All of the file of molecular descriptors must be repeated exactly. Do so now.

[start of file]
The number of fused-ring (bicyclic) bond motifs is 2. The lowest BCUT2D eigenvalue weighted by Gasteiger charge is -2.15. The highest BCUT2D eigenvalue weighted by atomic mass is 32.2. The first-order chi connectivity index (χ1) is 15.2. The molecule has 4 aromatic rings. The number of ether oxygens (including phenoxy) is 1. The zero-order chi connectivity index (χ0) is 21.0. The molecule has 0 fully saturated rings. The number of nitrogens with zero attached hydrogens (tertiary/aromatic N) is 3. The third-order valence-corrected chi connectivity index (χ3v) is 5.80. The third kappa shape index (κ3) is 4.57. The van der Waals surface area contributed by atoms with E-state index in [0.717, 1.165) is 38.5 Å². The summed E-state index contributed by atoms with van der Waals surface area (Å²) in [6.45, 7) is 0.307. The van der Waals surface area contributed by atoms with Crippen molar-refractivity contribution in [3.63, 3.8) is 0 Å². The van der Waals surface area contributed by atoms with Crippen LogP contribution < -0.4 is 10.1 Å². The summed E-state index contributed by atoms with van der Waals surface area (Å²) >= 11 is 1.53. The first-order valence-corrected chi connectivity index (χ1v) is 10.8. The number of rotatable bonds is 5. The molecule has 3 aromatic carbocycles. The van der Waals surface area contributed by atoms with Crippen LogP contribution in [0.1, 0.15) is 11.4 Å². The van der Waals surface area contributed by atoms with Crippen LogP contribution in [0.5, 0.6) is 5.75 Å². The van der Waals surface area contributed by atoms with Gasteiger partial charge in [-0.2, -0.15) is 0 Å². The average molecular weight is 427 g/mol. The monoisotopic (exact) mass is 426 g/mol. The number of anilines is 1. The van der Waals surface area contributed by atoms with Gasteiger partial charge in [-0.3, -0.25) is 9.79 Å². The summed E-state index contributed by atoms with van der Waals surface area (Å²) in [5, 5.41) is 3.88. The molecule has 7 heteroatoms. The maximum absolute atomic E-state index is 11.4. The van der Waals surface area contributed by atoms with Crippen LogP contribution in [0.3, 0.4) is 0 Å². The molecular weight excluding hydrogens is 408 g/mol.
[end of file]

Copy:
The number of fused-ring (bicyclic) bond motifs is 2. The lowest BCUT2D eigenvalue weighted by Gasteiger charge is -2.15. The highest BCUT2D eigenvalue weighted by atomic mass is 32.2. The first-order chi connectivity index (χ1) is 15.2. The molecule has 4 aromatic rings. The number of ether oxygens (including phenoxy) is 1. The zero-order chi connectivity index (χ0) is 21.0. The molecule has 0 fully saturated rings. The number of nitrogens with zero attached hydrogens (tertiary/aromatic N) is 3. The third-order valence-corrected chi connectivity index (χ3v) is 5.80. The third kappa shape index (κ3) is 4.57. The van der Waals surface area contributed by atoms with E-state index in [0.717, 1.165) is 38.5 Å². The summed E-state index contributed by atoms with van der Waals surface area (Å²) in [6.45, 7) is 0.307. The van der Waals surface area contributed by atoms with Crippen molar-refractivity contribution in [3.63, 3.8) is 0 Å². The van der Waals surface area contributed by atoms with Crippen LogP contribution < -0.4 is 10.1 Å². The summed E-state index contributed by atoms with van der Waals surface area (Å²) >= 11 is 1.53. The first-order valence-corrected chi connectivity index (χ1v) is 10.8. The number of rotatable bonds is 5. The molecule has 3 aromatic carbocycles. The van der Waals surface area contributed by atoms with Crippen LogP contribution in [0.1, 0.15) is 11.4 Å². The van der Waals surface area contributed by atoms with Crippen LogP contribution in [0.5, 0.6) is 5.75 Å². The van der Waals surface area contributed by atoms with Gasteiger partial charge in [-0.2, -0.15) is 0 Å². The average molecular weight is 427 g/mol. The monoisotopic (exact) mass is 426 g/mol. The number of anilines is 1. The van der Waals surface area contributed by atoms with Gasteiger partial charge in [-0.3, -0.25) is 9.79 Å². The summed E-state index contributed by atoms with van der Waals surface area (Å²) in [5, 5.41) is 3.88. The molecule has 7 heteroatoms. The maximum absolute atomic E-state index is 11.4. The van der Waals surface area contributed by atoms with Crippen LogP contribution in [0.3, 0.4) is 0 Å². The molecular weight excluding hydrogens is 408 g/mol.